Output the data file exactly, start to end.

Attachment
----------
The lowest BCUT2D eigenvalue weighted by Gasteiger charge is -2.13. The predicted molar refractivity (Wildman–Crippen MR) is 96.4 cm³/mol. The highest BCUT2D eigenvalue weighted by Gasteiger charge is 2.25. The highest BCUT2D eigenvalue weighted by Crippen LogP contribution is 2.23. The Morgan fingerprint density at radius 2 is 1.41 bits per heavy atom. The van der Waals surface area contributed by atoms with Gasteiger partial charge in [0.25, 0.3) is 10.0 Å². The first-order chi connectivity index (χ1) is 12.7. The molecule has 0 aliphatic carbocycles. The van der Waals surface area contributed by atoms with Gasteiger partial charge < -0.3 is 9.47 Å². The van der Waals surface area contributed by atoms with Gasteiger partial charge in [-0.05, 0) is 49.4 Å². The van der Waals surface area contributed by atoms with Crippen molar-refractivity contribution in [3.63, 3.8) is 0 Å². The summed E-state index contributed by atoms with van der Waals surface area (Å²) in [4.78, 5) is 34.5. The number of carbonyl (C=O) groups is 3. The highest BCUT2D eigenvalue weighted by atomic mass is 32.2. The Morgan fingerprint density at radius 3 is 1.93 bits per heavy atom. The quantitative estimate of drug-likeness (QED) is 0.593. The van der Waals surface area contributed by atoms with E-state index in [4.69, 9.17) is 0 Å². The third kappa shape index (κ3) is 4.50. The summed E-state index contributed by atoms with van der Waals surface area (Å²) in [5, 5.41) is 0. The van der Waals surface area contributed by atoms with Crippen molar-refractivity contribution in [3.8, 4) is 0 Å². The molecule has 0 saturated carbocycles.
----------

The lowest BCUT2D eigenvalue weighted by Gasteiger charge is -2.13. The predicted molar refractivity (Wildman–Crippen MR) is 96.4 cm³/mol. The highest BCUT2D eigenvalue weighted by Gasteiger charge is 2.25. The highest BCUT2D eigenvalue weighted by Crippen LogP contribution is 2.23. The Morgan fingerprint density at radius 2 is 1.41 bits per heavy atom. The van der Waals surface area contributed by atoms with Gasteiger partial charge in [0.25, 0.3) is 10.0 Å². The first-order chi connectivity index (χ1) is 12.7. The molecule has 0 aliphatic carbocycles. The van der Waals surface area contributed by atoms with Gasteiger partial charge < -0.3 is 9.47 Å². The van der Waals surface area contributed by atoms with Gasteiger partial charge in [-0.05, 0) is 49.4 Å². The van der Waals surface area contributed by atoms with Crippen molar-refractivity contribution in [3.63, 3.8) is 0 Å². The summed E-state index contributed by atoms with van der Waals surface area (Å²) in [4.78, 5) is 34.5. The number of carbonyl (C=O) groups is 3. The highest BCUT2D eigenvalue weighted by atomic mass is 32.2. The Morgan fingerprint density at radius 3 is 1.93 bits per heavy atom. The quantitative estimate of drug-likeness (QED) is 0.593. The van der Waals surface area contributed by atoms with E-state index in [4.69, 9.17) is 0 Å². The third kappa shape index (κ3) is 4.50. The summed E-state index contributed by atoms with van der Waals surface area (Å²) in [5, 5.41) is 0. The van der Waals surface area contributed by atoms with Crippen molar-refractivity contribution in [3.8, 4) is 0 Å². The molecule has 0 saturated carbocycles.